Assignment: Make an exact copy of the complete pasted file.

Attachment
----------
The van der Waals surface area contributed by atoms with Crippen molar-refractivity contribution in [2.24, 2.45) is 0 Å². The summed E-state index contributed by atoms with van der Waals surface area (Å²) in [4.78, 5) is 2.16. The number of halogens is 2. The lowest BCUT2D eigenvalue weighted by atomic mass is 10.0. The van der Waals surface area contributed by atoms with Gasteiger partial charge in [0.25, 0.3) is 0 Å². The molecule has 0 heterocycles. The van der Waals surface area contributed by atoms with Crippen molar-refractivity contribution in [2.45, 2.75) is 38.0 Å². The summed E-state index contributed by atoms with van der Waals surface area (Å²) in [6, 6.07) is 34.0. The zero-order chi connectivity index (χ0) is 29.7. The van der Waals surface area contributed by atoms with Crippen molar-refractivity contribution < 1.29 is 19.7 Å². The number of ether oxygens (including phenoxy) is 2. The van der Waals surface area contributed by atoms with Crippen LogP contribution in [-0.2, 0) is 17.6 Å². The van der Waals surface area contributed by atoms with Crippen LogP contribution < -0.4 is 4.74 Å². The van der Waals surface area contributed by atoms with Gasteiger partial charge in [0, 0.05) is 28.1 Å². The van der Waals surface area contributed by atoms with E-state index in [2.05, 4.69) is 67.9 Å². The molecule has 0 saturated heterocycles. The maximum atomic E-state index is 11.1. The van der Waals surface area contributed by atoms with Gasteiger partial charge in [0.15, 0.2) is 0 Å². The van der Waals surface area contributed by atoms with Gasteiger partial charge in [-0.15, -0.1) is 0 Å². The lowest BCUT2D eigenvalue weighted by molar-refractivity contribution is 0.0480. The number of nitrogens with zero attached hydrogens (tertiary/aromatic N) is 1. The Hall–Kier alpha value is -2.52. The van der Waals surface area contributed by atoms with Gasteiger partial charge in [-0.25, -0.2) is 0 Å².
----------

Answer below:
The van der Waals surface area contributed by atoms with Crippen molar-refractivity contribution in [2.24, 2.45) is 0 Å². The summed E-state index contributed by atoms with van der Waals surface area (Å²) in [4.78, 5) is 2.16. The number of halogens is 2. The lowest BCUT2D eigenvalue weighted by atomic mass is 10.0. The van der Waals surface area contributed by atoms with Gasteiger partial charge in [0.25, 0.3) is 0 Å². The molecule has 0 heterocycles. The van der Waals surface area contributed by atoms with Crippen molar-refractivity contribution in [2.45, 2.75) is 38.0 Å². The summed E-state index contributed by atoms with van der Waals surface area (Å²) in [6, 6.07) is 34.0. The zero-order chi connectivity index (χ0) is 29.7. The van der Waals surface area contributed by atoms with Crippen molar-refractivity contribution < 1.29 is 19.7 Å². The number of ether oxygens (including phenoxy) is 2. The van der Waals surface area contributed by atoms with Crippen LogP contribution in [-0.2, 0) is 17.6 Å². The van der Waals surface area contributed by atoms with Crippen LogP contribution < -0.4 is 4.74 Å². The van der Waals surface area contributed by atoms with Gasteiger partial charge in [0, 0.05) is 28.1 Å². The van der Waals surface area contributed by atoms with E-state index in [2.05, 4.69) is 67.9 Å². The molecule has 0 saturated heterocycles. The maximum atomic E-state index is 11.1. The van der Waals surface area contributed by atoms with Gasteiger partial charge in [0.15, 0.2) is 0 Å². The van der Waals surface area contributed by atoms with Gasteiger partial charge in [-0.15, -0.1) is 0 Å². The lowest BCUT2D eigenvalue weighted by molar-refractivity contribution is 0.0480. The number of nitrogens with zero attached hydrogens (tertiary/aromatic N) is 1. The Hall–Kier alpha value is -2.52. The van der Waals surface area contributed by atoms with Gasteiger partial charge in [-0.25, -0.2) is 0 Å².